Date of Award


Degree Type


Degree Name

Master of Arts (MA)



Committee Chair

Sorin Matei

Committee Member 1

Melanie Morgan

Committee Member 2

Torsten Reimer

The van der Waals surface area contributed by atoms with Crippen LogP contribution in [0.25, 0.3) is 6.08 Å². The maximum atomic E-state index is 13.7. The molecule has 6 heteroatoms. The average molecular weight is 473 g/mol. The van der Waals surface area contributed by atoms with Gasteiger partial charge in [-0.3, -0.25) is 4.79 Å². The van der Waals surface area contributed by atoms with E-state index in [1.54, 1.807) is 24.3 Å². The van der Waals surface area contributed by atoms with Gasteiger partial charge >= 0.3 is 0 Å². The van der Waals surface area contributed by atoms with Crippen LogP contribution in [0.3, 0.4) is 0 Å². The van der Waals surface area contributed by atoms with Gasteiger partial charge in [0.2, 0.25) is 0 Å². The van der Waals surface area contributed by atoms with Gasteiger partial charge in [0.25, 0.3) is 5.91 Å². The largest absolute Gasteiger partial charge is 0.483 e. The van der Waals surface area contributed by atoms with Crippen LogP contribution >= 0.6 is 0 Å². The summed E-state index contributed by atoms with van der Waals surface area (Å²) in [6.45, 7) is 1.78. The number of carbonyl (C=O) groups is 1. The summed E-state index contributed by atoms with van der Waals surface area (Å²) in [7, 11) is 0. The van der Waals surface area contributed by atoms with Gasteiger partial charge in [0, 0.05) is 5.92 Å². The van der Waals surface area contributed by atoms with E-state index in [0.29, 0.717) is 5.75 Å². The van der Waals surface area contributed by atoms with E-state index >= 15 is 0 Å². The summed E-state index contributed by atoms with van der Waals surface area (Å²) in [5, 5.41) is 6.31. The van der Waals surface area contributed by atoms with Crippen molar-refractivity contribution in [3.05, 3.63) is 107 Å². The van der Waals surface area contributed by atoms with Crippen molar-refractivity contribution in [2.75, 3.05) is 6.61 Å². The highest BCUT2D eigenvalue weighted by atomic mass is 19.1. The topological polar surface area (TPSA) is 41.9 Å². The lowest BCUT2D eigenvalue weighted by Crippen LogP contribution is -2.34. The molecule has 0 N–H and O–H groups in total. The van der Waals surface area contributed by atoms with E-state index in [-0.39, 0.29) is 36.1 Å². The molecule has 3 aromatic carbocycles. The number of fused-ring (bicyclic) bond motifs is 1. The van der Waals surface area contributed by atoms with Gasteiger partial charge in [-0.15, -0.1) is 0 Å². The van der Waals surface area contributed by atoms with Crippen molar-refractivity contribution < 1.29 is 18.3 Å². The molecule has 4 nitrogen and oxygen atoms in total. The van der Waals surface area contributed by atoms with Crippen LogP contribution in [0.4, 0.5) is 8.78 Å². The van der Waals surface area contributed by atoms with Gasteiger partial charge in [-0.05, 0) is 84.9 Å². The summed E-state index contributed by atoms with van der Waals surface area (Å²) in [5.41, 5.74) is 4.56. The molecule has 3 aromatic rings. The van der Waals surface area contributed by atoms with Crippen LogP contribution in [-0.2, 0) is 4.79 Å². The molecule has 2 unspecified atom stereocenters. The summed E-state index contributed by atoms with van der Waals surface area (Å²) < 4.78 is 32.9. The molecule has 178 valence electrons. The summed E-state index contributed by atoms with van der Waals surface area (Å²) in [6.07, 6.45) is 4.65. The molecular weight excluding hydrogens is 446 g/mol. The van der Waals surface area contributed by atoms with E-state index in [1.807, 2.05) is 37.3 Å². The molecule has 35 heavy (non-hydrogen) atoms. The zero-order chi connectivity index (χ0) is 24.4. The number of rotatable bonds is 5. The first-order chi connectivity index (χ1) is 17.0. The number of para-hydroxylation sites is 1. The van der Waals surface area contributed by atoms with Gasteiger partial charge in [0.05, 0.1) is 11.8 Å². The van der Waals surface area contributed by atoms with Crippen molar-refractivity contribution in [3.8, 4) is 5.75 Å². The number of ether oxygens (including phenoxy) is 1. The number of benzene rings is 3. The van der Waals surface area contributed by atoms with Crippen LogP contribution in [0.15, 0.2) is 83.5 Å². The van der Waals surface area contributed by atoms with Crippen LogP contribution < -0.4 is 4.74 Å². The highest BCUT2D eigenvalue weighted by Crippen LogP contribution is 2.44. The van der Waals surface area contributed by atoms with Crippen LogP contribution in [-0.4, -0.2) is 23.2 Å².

Political candidates continuously develop new techniques for communicating to their targeted publics effectively through social media. One way to do so is through Twitter. This exploratory study maps Aristotelian rhetorical appeals to electoral tweets issued in the 2016 presidential election. Using automatic and human coding, the study proposes four different types of Twitter rhetorical appeals. Results show 58.8% of tweets issued during the presidential election are captured by the rhetorical taxonomy. The findings also show that the primary appeals both candidates use in both mass and salience did not always influence intention to vote. Finally, there are correlations between contextually relevant appeal use and an increase in public intention to vote. The appeal with the strongest positive correlation between changes in public opinion and rhetorical appeal use is the deliberative appeal, suggesting politicians need to focus on crafting messages foreshadowing the future. The major contribution of this study is in showing how a traditional persuasive framework can be applied to explain a modern political communication medium’s impact in influencing public opinion.